As soon as I killed the Impala’s engine and climbed out of my car, Dad said, “John, there’s a bag of dog food in the laundry room, and another bag here in the garage.—”
WHUMP. What made that noise?
“—Carry both bags of dog food over to the Olsens’ porch.”
My brain was still trying to figure out the WHUMP. I looked in my trunk—now there was a big olive-drab canvas duffel bag in there. “Dad, what is that?”
Dad answered in “controlled voice”: “Something that never leaves your trunk, till I say it’s safe. Got me?”
“Um, sure, Dad.”
He nodded. “I need you to haul dog food over to the Olsens’ now. Go.”
As I was carrying two big bags of dog food across the street, I thought, Now we won’t be unique anymore. Nobody else I knew—none of my relatives, none of my friends, none of my neighbors, none of my former classmates at West Burlington High School—owned a greyhound dog.
It was only later, as I was carrying armfuls of clothes and throwing the clothes onto the back seat of the Impala, that I realized, Not having a greyhound with us makes it harder for someone to trace us.
A half-hour later
In the garage
The SUV and my Impala were all loaded up, mostly with ugly piles of clothes. We had chosen speed of loading over grace—if we had not had a cardboard box in the house to put things inside of, we had not bothered with driving to an all-night Wal-Mart to beg boxes.
I did not ask Dad why we did not drive over to Bradford’s Furniture Paradise and pull cardboard boxes out of the Dumpster. I already knew that the cardboard boxes that came to the Receiving dock of a furniture store were usually way too big to fit in an SUV, much less my car.
Anyway, now we were ready to leave—for where, I still had no idea—when Dad held out a hand to me and a hand to Mom. “Give me your phones.”
Mom and Dad exchanged looks, then Mom opened her purse. But I hesitated. “What do you need my phone for? I have pictures on it. And apps.”
“John, I don’t have time to explain.”
“Please, John,” Mom said, “give your father your phone.”
It was obvious: Mom was scared of whatever Dad was scared of. So I handed over my smartphone. Dad disappeared into the house. When he returned to the garage, his hands were empty.
I thought, If we used our phones, we’d be easy to track. Without our phones, we can be tracked only by credit cards.
Dad said to me, “Stay behind us on the road, but close enough that you can see what we’re doing. If we get separated, we’ll pull onto the shoulder so that you can catch up to us. If you need to talk to us, honk your horn three times and I’ll pull onto the shoulder. You got all that?”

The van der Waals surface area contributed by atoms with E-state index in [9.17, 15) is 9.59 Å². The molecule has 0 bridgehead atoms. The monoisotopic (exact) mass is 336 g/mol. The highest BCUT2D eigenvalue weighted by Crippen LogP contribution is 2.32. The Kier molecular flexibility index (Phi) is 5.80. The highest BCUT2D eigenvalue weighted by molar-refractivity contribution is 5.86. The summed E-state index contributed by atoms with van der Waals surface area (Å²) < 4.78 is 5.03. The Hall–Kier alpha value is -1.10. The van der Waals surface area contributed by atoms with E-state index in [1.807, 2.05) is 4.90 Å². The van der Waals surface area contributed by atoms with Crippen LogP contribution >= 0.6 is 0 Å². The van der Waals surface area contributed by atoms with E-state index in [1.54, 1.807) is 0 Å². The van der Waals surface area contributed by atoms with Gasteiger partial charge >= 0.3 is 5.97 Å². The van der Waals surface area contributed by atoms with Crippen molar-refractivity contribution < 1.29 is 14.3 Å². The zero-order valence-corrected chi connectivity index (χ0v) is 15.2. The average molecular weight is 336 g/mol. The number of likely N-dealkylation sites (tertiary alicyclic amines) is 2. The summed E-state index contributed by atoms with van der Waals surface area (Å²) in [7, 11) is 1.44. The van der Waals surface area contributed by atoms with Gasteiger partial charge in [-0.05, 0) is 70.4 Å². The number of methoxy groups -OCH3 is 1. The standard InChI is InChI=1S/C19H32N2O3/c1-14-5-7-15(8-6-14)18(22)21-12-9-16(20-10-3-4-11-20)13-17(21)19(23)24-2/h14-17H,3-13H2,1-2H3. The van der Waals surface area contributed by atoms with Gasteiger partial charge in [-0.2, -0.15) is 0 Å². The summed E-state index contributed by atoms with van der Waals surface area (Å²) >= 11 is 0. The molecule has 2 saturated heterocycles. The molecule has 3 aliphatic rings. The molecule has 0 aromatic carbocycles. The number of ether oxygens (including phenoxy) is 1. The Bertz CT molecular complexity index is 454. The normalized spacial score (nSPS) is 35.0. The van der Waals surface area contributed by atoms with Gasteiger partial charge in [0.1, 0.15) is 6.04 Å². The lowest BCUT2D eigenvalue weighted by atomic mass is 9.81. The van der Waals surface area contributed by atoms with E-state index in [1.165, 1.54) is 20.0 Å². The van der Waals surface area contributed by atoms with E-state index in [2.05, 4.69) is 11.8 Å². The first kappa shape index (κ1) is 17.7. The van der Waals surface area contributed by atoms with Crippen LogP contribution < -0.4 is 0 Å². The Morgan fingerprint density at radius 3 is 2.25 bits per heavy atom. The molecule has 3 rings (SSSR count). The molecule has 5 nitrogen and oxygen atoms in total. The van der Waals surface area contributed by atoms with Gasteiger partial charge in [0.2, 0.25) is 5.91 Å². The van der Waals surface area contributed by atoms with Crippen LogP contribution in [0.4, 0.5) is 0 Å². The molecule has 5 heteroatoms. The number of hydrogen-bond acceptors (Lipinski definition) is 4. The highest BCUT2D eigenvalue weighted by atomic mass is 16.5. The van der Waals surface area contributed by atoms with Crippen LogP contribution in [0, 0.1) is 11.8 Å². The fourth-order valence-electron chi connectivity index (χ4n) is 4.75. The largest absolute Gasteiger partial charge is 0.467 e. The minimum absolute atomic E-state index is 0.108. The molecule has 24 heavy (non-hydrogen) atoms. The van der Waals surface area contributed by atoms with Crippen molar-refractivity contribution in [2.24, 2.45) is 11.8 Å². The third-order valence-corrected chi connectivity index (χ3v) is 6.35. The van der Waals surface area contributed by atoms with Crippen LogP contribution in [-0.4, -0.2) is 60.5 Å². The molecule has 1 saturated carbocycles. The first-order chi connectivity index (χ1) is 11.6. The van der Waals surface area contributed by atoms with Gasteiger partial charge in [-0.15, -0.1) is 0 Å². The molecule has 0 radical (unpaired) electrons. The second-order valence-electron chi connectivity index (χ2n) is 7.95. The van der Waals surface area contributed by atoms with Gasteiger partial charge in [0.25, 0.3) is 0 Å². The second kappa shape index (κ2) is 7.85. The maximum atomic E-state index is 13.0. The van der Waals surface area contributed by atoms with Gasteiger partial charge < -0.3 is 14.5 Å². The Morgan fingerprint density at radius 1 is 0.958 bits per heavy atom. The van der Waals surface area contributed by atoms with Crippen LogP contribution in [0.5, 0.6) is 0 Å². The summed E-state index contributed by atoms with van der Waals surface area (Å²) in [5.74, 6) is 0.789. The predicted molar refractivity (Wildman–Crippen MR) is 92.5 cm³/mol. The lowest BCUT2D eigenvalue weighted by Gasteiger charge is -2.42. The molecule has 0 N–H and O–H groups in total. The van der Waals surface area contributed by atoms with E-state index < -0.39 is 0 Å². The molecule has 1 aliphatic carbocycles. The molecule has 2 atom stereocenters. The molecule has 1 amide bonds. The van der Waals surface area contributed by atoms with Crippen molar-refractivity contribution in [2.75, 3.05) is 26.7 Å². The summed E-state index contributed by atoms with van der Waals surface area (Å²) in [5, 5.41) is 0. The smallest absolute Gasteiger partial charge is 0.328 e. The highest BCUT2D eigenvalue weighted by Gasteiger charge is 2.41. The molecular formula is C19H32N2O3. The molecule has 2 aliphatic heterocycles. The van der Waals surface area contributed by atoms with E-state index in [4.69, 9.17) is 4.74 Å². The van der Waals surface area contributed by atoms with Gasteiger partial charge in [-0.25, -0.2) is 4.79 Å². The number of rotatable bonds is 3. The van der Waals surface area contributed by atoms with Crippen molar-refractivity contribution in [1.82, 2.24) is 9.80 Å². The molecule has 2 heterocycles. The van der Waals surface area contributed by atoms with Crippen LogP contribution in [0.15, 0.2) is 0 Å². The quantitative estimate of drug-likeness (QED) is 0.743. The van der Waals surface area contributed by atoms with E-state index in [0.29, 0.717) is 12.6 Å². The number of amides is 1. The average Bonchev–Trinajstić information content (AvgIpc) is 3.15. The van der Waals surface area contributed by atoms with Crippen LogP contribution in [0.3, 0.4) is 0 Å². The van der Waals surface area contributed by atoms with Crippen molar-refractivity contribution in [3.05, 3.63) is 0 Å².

“One other thing: Don’t speed, don’t run any lights. Do nothing so any cop notices you.”
Again I nodded.
“Great. Let’s go.”
Mom and Dad got into the SUV, I got into the Impala, then I followed the SUV down the driveway.
Under a black, nighttime sky.
Thus I left the house where I had lived since I had been three years old.
I was sure I would never see that house again.
A little after nine that morning
In Fort Dodge, Iowa, my parents’ SUV and my Impala were parked at the edge of a grocery-store parking lot. Dad told me to pop the Impala’s trunk. Dad was holding packing tape in his hand; Mom was holding an empty cardboard box and a paper grocery sack.
Once the Impala’s trunk lid was up, Dad told Mom and me to stand close to the trunk, “so other people can’t see what I’m up to.”
I asked, “What are you up to?”
Dad did not answer with words. He unlocked the padlock on the olive-green duffel bag—which now I noticed, had his name and initials and his Social Security number stenciled on it. Dad reached into the bag and pulled out light-blue shirts with Bradford stenciled on the shirts, bell-bottom blue jeans, and a weirdly shaped brimless white cap—
Then Dad pulled out cash. Lots of cash. Handful after handful of cash.
I choked. “Dad, where did you get all this?”
It was Mom who answered: “John, it’s best you not know.”
It took forty-five minutes, but Dad pulled out at least 106 thousand dollars in bills; I know the amount because Mom and Dad counted it. Dad put $106,483 in the paper grocery sack, and taped the sack shut. Mom wrote on one side of the sack, “To pay off Bradford’s Furniture Paradise loan.”
After that, things were almost normal. The paper sack full of cash was placed in the cardboard box (message-side up), the box was taped shut, and the box was addressed to the loan officer at the Community Bank back home. Then we drove around till we found a post office, and Dad mailed the box.
In the parking lot of a post office in Fort Dodge, Iowa, Dad explained, “The West Burlington Community Bank loaned me money for the furniture store. I had to default. This has always bothered me, but now we’re square.”
Naturally, I had questions then. Neither Mom nor Dad answered my questions.
Before we parted to get back into our respective cars, Dad looked at me and repeated, “My seabag never leaves your trunk. And you don’t open your trunk for anybody but your mother or me. You understand?”
The next day, we arrived in Crawford, Nebraska. Crawford was where my cousin Danny owned a junkyard. Dad and I swapped out our Iowa license plates for Nebraska license plates (of which Cousin Danny had plenty).